• Description: Problem Investigated. This dissertation is a study of the political effects of low-intensity warfare in Indonesia since 1945. In particular, it examines the interaction between general principles and contextual variables in guerrilla conflict, to determine whether such conflict causes the diffusion of political power. Analysis of insurgent movements indicates that power structures within a guerrilla group tend to be regionalised, diffuse and based on multiple centres of roughly equal authority. Conversely, studies of counter-insurgency (COIN) techniques indicate that successful COIN depends on effective political control over the local population. This tends to be exercised by regional or local military commanders rather than by central authority. Based on this, the author’s initial analysis indicated that one should expect to see a diffusion of political authority from central leaders (whether civilian or military) to regional military leaders, when a society is engaged in the conduct of either COIN or guerrilla warfare. The problem investigated in this dissertation can therefore be stated thus: To what extent, at which levels of analysis and subject to what influencing factors does low-intensity warfare in Indonesia between 1945 and 1999 demonstrate a political power-diffusion effect? Procedures Followed. The procedure followed was a diachronic, qualitative, fieldwork-based analysis of two principle case studies: the Darul Islam insurgency in West Java 1948-1962 and the campaign in East Timor 1974-1999. Principle research tools were: • Semi-structured, formal, informal and group interviews. • Analysis of official and private archives in Australia, Indonesia, the Netherlands and the UK. • Participant observation using anthropological fieldwork techniques. • Geographical analysis using transects, basemapping and overhead imagery. • Demographic analysis using historical data, cartographic records and surveys. Research was conducted in Australia, Indonesia (Jakarta and Bandung), the Netherlands (The Hague and Amsterdam) and the United Kingdom (London, Winchester, Salisbury and Warminster). Fieldwork was conducted over three periods in West Java (1994, 1995 and 1996) and one period in East Timor (1999-2000). General Results Obtained. The two principal case studies were the Darul Islam insurgency in West Java 1948-62 and the campaign in East Timor since 1974. The fieldwork data showed that low-intensity warfare in Indonesia between 1945 and 1999 did indeed demonstrate the political power-diffusion effect posited by the author. This effect was triggered by the outbreak of guerrilla warfare, which itself flowed from crises generated by processes of modernisation and change within Indonesian society from traditional hierarchies to modern forms of social organisation. These crises were also affected by events at the systemic and regional levels of analysis – the invasion of the Netherlands East Indies by Japan, the Cold War, the Asian financial crisis and increasing economic and media globalisation. They resulted in a breakdown or weakening of formal power structures, allowing informal power structures to dominate. This in turn allowed local elites with economic, social or religious influence and with coercive power over the population, to develop political and military power at the local level while being subject to little control from higher levels. This process, then, represented a power diffusion from central and civilian leadership levels to local leaders with coercive means – most often military or insurgent leaders. Having been triggered by guerrilla operations, however, the direction and process by which such power diffusion operated was heavily influenced by contextual variables, of which the most important were geographical factors, political culture, traditional authority structures and the interaction of external variables at different levels of analysis. Topographical isolation, poor infrastructure, severe terrain, scattered population groupings and strong influence by traditional hierarchies tend to accelerate and exacerbate the loss of central control. Conversely good infrastructure, large population centres, good communications and a high degree of influence by nation-state and systemic levels of analysis – particularly through economic and governmental institutionalisation – tend to slow such diffusion. Moreover, while power may be diffusing at one level of analysis (e.g. nation-state) it may be centralising at another (e.g. into the hands of military leaders at local level). Analysis of the Malayan Emergency indicates that, in a comparable non-Indonesian historical example, the same general tendency to political power diffusion was evident and that the same broad contextual variables mediated it. However, it would be premature to conclude that the process observed in Indonesia is generally applicable. The nature and relative importance of contextual factors is likely to vary between examples and hence additional research on non-Indonesian examples would be necessary before such a conclusion could be drawn. Further research on a current instance of guerrilla operations in Indonesia is also essential before the broader contemporary applicability of these findings can be reliably demonstrated. Major Conclusions Reached. Based on the above, the theses developed to answer the initial problem can be stated thus: The command and control (C2) structures inherent in traditional, dispersed rural guerrilla movements that lack access to mass media or electronic communications tend to lessen the degree of control by central (military or political) leaders over regional leaders. If COIN or Internal Security Operations are conducted, two factors will operate. First, there will be an increase in the degree of control over the civil population by local military leaders, at the expense of local or central political leaders. Second, where military command structures are pyramidal or segmentary, there will be an increase in control by local commanders at the expense of central military leaders. Where the central government is civilian or has interests divergent from the military’s, the first of these factors will dominate. Where the government is military or has interests largely identical to those of the military, the second factor will be dominant. The process of power diffusion can thus be summarised as follows: A crisis driven by processes of societal change or by external causes, leads to the outbreak of violence, one facet of which may include guerrilla operations. If guerrilla operations do occur, the C2 structures inherent in such operations give a high degree of autonomy and independence to local military leaders. The same (or a contemporaneous) crisis produces a breakdown of formal power structures, causing organisations to fall back upon informal power structures. The nature of these informal power structures is determined by geography, political culture, patterns of traditional authority within the society and the degree of interaction of systemic/regional factors with local events. Thus the guerrilla operations and the concomitant breakdown in formal power structures form the trigger for political power diffusion. The precise nature and progress of this diffusion is then determined by contextual variables.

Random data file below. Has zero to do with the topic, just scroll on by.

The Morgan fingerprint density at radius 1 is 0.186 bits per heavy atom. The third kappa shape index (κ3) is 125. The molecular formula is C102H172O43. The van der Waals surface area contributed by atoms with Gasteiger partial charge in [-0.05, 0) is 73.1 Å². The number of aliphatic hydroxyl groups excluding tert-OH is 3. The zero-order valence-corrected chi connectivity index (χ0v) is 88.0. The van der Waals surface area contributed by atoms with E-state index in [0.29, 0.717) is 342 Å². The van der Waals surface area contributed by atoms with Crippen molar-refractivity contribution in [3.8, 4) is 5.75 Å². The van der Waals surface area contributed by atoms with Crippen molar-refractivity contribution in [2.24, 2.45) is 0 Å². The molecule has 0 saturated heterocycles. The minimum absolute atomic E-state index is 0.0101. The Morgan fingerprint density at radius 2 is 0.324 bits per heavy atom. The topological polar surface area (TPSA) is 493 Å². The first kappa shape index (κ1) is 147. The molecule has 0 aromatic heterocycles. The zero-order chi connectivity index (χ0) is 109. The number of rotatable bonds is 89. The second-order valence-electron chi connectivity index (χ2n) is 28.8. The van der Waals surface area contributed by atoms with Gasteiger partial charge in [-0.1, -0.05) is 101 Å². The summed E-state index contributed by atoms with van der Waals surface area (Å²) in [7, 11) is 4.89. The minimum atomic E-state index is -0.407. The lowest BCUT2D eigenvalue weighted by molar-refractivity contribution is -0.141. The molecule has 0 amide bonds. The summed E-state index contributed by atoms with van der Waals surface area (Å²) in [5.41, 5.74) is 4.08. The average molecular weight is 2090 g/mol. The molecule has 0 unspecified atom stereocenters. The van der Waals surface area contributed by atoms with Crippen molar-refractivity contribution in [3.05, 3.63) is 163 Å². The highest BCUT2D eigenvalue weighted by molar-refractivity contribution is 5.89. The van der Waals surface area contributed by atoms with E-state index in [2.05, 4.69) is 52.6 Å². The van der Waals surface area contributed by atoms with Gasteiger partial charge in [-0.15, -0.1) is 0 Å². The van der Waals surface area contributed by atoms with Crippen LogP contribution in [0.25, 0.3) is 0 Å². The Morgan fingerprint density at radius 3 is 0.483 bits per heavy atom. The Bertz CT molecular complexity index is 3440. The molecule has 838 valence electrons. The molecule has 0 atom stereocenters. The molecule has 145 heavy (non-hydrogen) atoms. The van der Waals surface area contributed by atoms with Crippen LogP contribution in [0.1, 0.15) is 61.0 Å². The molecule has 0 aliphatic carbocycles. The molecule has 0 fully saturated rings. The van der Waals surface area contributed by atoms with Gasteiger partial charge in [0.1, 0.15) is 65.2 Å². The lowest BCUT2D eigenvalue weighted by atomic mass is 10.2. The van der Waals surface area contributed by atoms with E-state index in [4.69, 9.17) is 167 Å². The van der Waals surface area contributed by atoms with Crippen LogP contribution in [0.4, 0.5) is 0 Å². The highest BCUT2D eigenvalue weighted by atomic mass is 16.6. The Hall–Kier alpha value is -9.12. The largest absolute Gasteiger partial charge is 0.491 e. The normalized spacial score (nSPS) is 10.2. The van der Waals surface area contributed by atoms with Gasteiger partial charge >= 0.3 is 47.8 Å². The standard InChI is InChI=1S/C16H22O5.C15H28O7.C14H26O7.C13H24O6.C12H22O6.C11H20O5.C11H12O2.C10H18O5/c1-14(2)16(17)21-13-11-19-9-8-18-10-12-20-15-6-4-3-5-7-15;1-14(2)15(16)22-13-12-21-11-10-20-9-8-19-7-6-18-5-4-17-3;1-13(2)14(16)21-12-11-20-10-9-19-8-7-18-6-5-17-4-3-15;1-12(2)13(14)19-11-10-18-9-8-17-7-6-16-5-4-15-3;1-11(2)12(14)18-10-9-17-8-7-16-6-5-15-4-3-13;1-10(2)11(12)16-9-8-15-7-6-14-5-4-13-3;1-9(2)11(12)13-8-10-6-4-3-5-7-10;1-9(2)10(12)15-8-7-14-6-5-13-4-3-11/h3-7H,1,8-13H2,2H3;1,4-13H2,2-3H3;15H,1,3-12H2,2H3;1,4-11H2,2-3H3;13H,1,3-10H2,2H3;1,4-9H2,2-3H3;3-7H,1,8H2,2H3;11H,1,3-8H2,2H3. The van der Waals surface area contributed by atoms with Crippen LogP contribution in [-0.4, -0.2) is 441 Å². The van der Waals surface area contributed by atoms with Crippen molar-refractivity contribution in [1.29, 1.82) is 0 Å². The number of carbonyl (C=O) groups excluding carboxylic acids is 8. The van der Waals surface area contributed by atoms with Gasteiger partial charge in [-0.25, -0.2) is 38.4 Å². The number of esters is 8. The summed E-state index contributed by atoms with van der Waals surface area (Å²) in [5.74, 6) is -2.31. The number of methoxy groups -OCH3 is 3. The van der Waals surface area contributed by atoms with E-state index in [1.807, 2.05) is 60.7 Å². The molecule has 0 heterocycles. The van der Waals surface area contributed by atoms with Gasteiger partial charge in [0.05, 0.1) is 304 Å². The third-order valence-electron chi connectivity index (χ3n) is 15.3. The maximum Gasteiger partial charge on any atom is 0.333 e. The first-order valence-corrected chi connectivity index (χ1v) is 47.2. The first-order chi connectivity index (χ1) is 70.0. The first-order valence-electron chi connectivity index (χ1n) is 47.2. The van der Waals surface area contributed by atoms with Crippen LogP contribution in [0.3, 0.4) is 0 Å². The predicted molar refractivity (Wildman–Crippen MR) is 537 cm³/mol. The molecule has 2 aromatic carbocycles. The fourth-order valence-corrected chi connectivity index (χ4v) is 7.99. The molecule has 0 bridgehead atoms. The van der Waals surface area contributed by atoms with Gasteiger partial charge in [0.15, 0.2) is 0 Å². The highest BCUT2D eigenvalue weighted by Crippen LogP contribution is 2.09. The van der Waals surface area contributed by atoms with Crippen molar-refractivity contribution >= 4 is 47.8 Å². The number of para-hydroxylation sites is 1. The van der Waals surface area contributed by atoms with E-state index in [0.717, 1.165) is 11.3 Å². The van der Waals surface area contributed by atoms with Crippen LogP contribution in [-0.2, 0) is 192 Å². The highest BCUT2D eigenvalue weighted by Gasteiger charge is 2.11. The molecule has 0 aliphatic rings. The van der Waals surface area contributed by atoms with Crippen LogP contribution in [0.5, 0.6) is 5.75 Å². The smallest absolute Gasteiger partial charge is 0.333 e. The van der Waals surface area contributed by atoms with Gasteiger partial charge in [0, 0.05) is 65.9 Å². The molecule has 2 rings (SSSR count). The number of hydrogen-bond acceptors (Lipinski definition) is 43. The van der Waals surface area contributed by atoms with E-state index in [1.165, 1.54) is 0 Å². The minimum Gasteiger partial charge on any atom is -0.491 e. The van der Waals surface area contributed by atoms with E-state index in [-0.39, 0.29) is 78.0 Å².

• Language: English
  • Rights: Copyright David J. Kilcullen; http://unsworks.unsw.edu.au/copyright